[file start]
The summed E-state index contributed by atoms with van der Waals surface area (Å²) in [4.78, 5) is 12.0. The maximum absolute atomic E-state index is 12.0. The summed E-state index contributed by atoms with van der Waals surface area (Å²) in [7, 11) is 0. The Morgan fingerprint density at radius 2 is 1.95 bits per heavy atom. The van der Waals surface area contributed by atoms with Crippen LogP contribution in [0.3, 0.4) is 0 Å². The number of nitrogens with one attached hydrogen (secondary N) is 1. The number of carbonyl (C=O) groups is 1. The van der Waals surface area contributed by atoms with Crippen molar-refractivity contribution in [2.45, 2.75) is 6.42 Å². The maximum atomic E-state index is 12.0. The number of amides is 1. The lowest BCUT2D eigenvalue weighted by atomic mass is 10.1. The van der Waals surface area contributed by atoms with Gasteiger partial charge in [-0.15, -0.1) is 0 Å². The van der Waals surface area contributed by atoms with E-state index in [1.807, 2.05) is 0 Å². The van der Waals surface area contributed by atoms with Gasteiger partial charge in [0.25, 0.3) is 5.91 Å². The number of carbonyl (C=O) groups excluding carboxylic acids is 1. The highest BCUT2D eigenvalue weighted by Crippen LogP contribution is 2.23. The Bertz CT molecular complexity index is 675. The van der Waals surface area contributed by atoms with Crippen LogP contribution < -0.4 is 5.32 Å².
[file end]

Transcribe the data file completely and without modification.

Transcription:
The summed E-state index contributed by atoms with van der Waals surface area (Å²) in [4.78, 5) is 12.0. The maximum absolute atomic E-state index is 12.0. The summed E-state index contributed by atoms with van der Waals surface area (Å²) in [7, 11) is 0. The Morgan fingerprint density at radius 2 is 1.95 bits per heavy atom. The van der Waals surface area contributed by atoms with Crippen LogP contribution in [0.3, 0.4) is 0 Å². The number of nitrogens with one attached hydrogen (secondary N) is 1. The number of carbonyl (C=O) groups is 1. The van der Waals surface area contributed by atoms with Crippen molar-refractivity contribution in [2.45, 2.75) is 6.42 Å². The maximum atomic E-state index is 12.0. The number of amides is 1. The lowest BCUT2D eigenvalue weighted by atomic mass is 10.1. The van der Waals surface area contributed by atoms with Gasteiger partial charge in [-0.15, -0.1) is 0 Å². The van der Waals surface area contributed by atoms with E-state index in [1.807, 2.05) is 0 Å². The van der Waals surface area contributed by atoms with Gasteiger partial charge in [0.25, 0.3) is 5.91 Å². The number of carbonyl (C=O) groups excluding carboxylic acids is 1. The highest BCUT2D eigenvalue weighted by Crippen LogP contribution is 2.23. The Bertz CT molecular complexity index is 675. The van der Waals surface area contributed by atoms with Crippen LogP contribution < -0.4 is 5.32 Å².